PE 100 Active Living

Position Statement

The faculty in the Department of Health, Physical Education and Recreation believe that colleges and universities should require students to take Active Living and physical activity courses as part of their general education requirements. Active Living courses, when properly taught are beneficial in developing positive attitudes towards fitness, a positive effect on fitness knowledge, and an equivocal impact on actual participation in physical activity.  It is common knowledge that physical activity produces health benefits for the individual, but the benefits of a fitter, healthier, more productive population are often overlooked.

  1. "A combination of physical inactivity and poor diet causes at least 300,000 deaths a year; only the use of tobacco causes more preventable deaths. In addition, there is a strong relationship between overweight and related diseases that cost more than $100 billion every year. According to the Centers for Disease Control and Prevention, a sedentary lifestyle almost doubles one's risk for coronary heart disease and increases risks for diabetes, certain cancers, high blood pressure, depression, and osteoporosis" (Gabbard, 2000).

  2. If Active Living and activity-based classes positively influence student physical activity behavior beyond graduation and increase exercise, thereby producing healthier citizens, then these courses may save society billions in future health care costs and add to the strength of the nation's economy.  Healthy, physically active citizens also make better workers. Their employers and the national economy benefit from these employees through lower rates of absenteeism and higher rates of productivity than their less active and less healthy colleagues.

College students benefit from participating in Active Living as part of their general education or college core requirements for two reasons:

  1. Active Living courses are beneficial to the individual.  These courses develop positive attitudes toward physical activity and fitness, increase fitness knowledge, slightly increase actual participation in physical activity and lead to better individual health.

  2. Active Living courses are beneficial to society.  The fitter and healthier graduates produced through required Active Living courses will be healthier, more productive citizens.  Healthier workers produce economic benefits such as less absenteeism, higher rates of productivity, and lower health care costs.


Active Living Outcomes

  1. Apply basic health and fitness concepts to design a safe and effective persoanl fitness program based on current fitness status.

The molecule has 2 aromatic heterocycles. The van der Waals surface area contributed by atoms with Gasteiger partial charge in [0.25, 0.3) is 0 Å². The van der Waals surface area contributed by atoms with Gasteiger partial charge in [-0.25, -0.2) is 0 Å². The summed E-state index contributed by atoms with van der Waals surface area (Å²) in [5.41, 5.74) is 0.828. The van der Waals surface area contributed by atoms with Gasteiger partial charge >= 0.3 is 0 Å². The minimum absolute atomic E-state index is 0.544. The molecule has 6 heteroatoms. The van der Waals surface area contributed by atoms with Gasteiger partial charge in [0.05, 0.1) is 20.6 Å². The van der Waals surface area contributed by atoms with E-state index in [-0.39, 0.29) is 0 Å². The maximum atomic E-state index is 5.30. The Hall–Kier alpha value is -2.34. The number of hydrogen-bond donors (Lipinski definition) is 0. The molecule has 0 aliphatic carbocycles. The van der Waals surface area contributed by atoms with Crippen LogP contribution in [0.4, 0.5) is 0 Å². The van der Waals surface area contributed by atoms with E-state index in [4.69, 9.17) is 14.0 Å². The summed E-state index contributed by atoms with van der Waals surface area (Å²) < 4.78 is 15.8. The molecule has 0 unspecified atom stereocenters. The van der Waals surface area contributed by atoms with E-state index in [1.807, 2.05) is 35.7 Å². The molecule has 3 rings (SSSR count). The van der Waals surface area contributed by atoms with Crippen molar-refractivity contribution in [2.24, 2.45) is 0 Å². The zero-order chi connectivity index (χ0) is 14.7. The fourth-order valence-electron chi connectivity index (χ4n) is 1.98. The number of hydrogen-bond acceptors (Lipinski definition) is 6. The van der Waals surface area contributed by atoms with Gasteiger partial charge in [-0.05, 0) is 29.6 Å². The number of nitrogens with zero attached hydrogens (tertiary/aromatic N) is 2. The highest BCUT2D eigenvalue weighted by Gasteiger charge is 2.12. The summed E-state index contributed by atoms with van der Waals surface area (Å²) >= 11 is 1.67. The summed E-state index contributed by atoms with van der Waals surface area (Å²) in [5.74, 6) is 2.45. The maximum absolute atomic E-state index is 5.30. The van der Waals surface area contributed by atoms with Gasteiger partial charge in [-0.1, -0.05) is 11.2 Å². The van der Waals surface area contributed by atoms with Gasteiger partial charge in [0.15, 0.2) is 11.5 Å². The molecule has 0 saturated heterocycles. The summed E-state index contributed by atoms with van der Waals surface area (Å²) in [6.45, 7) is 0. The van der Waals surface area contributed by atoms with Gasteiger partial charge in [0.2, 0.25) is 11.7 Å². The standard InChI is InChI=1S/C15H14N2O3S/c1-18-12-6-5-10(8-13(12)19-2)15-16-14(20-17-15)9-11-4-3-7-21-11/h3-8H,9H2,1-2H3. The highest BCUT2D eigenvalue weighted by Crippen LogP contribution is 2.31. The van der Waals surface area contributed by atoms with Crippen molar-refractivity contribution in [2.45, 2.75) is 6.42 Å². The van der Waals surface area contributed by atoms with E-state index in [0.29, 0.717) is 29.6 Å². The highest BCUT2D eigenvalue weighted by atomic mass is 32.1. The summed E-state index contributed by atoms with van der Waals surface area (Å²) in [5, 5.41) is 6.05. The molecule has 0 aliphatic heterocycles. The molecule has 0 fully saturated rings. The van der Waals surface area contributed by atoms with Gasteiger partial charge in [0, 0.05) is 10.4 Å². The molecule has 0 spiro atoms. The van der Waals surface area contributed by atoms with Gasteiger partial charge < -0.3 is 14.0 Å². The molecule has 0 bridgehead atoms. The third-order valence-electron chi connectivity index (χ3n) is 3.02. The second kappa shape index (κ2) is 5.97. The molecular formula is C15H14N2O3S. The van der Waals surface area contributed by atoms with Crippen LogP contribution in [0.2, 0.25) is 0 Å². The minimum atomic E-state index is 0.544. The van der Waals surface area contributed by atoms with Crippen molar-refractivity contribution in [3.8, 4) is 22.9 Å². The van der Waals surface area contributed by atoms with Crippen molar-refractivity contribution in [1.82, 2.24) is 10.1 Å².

2. Develop the ability to monitor persoanl fitness level and set goals in fitness through an understanding of the principles related to physical fitness and physical activity progrems.

  3. Explain the relationship between nutrition and movement performance.

  4. Establish an interest in continuing a health and fitness program through self assessment, goal setting, and behavior change exercises


Current Active Living Syllabus



Mission of Active Living

This course is designed to encourage personal awareness and responsibility for the maintenance of health and physical well being. Through lab experiences students will expand their knowledge base of health-related fitness and wellness. Practical implementation and behavior change exercises are presented to assist students in applying the information to their life. Students will gain experience in self-assessment and personal program development. The above components are part of a total package of tools the course will provide the student to maintain health and wellness.

The course will provide instruction on the role of physical activity and health behaviors in the well being of the human body. The class will be interactive in nature and students will be active during lab sessions. Specific topics of instruction over the 8 weeks will include an introduction to wellness and fitness, aerobic and muscular fitness, flexibility and back health, exercise related injuries, wellness diet, body composition and weight management. The course will focus on two main components:

  1. Aerobic training activities such as running, walking, interval training, aerobics etc.

  2. Strength and conditioning activities such as weight lifting, circuit training, exercise tubing, etc.


Calendar for Spring 2012

First Block

Second Block


How to "Self-Enroll" in the PE 100 Handouts portion of the class

  1. Navigate to

  2. Enter your Username and Password to and click Login to access your BlackBoard account

  3. Click on the ESU Bb Homepage tab at the top-right portion of the page 

  4. Scroll down to the Course Catalog section of the page and click on the Self Enroll folder to enter the Browse Course Catalog page

  5. Once on the Browse Course Catalog page, scroll down until you see the PE100Handouts class

  6. Click on the 'boxed arrows' icon that is visible to the right of the class name and choose Enroll  

  7. Enter the Access Code given to you by your PE 100 Instructor and click Submit

  8. The PE 100 Handouts class should now appear in the 'My ESU (Available) Course List' section on your ESU Bb Homepage


Self Enroll Video Image










Contact Information for Active Living Instructors






PE 100 A


Jamie Augustyn  

PE 100 B


Chase Schneider  

PE 100 C


Tyler Goad  

PE 100 D


Lacy Corker  

PE 100 E


Darren Hopson Patrick Doherty

PE 100 F



PE 100 G


Alex Hupp Allysa Tovey

PE 100 H



E 100 I


Dan O'Connell  

PE 100 J


Justin Weiser  

PE 100 ZA


Lindsay Schutrum